O'Neill coy on her coronation as new Sinn Féin leader
A few weeks before Christmas, rumours started to circulate that Martin McGuinness's health might force him to take a step back from politics.
It was unnerving speculation for many in Sinn Féin who found it difficult to see the future without the former IRA commander at the helm.
Reality began to hit though when Mr McGuinness pulled out of a trade mission to China with DUP first minister Arlene Foster - and it seems it was around this stage that the deputy first minister and Gerry Adams anointed Michelle O'Neill as the future of Sinn Féin.
The party's new leader in the North was incredibly coy about the process that led to her coronation when questioned on radio yesterday.
"The party has internal processes and we went through the Ard Chomhairle and the officer board and Martin and Gerry spoke to me and asked me to take on the position," she told RTÉ's Sean O'Rourke, offering little detail on the election process or whether there was even another contender.
"They talked about generational change and I think my new appointment now obviously signifies that. For me, it's a very important role, it's something that I'm going to run at very, very hard, it's something that I'm very, very passionate about," the Mid-Ulster MLA said.
The selection of Ms O'Neill as the embodiment of a 'new Sinn Féin' in the North, combined with Mary Lou McDonald's openness to be a junior coalition partner in the Republic, has sparked much debate about the party's election strategy.
However, the mother-of-two's family is steeped in IRA history. Her father Brendan was an IRA prisoner known for confrontations with prison officers at various stages in Crumlin Road Jail, Armagh Jail, Long Kesh and Magilligan.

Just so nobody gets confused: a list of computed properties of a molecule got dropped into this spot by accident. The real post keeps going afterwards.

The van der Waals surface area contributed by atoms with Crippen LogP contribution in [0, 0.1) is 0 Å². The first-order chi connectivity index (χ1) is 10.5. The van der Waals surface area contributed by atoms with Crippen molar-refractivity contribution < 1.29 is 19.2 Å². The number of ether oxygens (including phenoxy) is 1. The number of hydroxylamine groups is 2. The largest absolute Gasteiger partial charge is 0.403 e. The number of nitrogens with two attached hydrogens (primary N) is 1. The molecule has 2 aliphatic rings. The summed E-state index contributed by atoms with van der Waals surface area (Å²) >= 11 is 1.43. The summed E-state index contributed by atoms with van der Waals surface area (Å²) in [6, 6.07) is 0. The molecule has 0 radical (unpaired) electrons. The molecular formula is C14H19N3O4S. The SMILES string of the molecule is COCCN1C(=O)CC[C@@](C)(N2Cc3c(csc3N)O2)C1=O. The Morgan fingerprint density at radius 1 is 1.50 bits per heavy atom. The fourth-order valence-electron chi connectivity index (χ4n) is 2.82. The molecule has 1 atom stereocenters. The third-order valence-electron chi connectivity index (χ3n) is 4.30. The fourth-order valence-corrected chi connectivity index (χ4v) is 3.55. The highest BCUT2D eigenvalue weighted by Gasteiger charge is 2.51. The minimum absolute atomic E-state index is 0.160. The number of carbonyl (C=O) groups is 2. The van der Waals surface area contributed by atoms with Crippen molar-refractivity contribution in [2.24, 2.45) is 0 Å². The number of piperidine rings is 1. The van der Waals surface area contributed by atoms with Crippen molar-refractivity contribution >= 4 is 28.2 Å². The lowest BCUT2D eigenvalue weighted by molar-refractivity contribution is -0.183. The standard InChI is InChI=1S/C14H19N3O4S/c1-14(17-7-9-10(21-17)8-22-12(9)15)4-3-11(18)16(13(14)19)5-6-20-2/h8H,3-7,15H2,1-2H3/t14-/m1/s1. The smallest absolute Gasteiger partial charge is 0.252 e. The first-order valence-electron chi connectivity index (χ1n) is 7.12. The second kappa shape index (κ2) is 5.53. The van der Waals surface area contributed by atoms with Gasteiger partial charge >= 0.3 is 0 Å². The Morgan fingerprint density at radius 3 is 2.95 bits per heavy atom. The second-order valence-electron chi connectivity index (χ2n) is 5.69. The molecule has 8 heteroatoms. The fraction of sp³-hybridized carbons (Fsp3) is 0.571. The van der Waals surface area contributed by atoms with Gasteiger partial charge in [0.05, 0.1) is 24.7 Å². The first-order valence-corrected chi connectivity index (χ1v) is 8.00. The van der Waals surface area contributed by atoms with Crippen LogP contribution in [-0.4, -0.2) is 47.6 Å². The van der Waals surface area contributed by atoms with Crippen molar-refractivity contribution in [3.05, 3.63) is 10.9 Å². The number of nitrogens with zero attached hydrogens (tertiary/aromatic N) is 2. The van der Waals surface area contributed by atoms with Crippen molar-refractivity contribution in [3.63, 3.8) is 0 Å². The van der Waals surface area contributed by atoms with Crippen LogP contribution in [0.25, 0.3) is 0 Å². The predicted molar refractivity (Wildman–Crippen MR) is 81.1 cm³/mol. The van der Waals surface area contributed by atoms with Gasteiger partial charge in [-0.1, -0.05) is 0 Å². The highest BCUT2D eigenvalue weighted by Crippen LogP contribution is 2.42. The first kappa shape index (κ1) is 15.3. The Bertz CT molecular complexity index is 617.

A cousin, Tony Doris, was shot dead in an SAS ambush in 1991 and her uncle, Paul, is president of an organisation that raised funds for the republican movement in the US. Controversially, the Tyrone woman previously unveiled a plaque honouring Martin McCaughey, a known IRA operator.
At the ceremony, she said there was "a relentless loyalist campaign, funded and directed by the state, and which resulted in the murders of many of our activists, their family members and friends".
Asked about her family connections to the Troubles yesterday, she expressed "regret that the conflict happened".
"Obviously I do have a family background steeped in republican history and that's something I'm very proud of: my family and who I am and where I come from.
"I very much don't think that should define the future and who I am. That doesn't make me closed off to any one section of society. I'm somebody who lived through that, who has grown up through it."
On McCaughey, she said: "Yes, I did unveil a plaque to him in memory of a Sinn Féin councillor, a man that actually, again like many other republican leaders, that took us from a society that was in conflict for all the reasons which we're all aware of . . . but took us from a society and wanted to work towards a society coming from conflict into a society that was full of peace, and he, like many others, was part of that journey."
Asked whether she could work with Arlene Foster after the upcoming election, she said: "Yes, I can work with anybody. It's just the nature of the person that I am."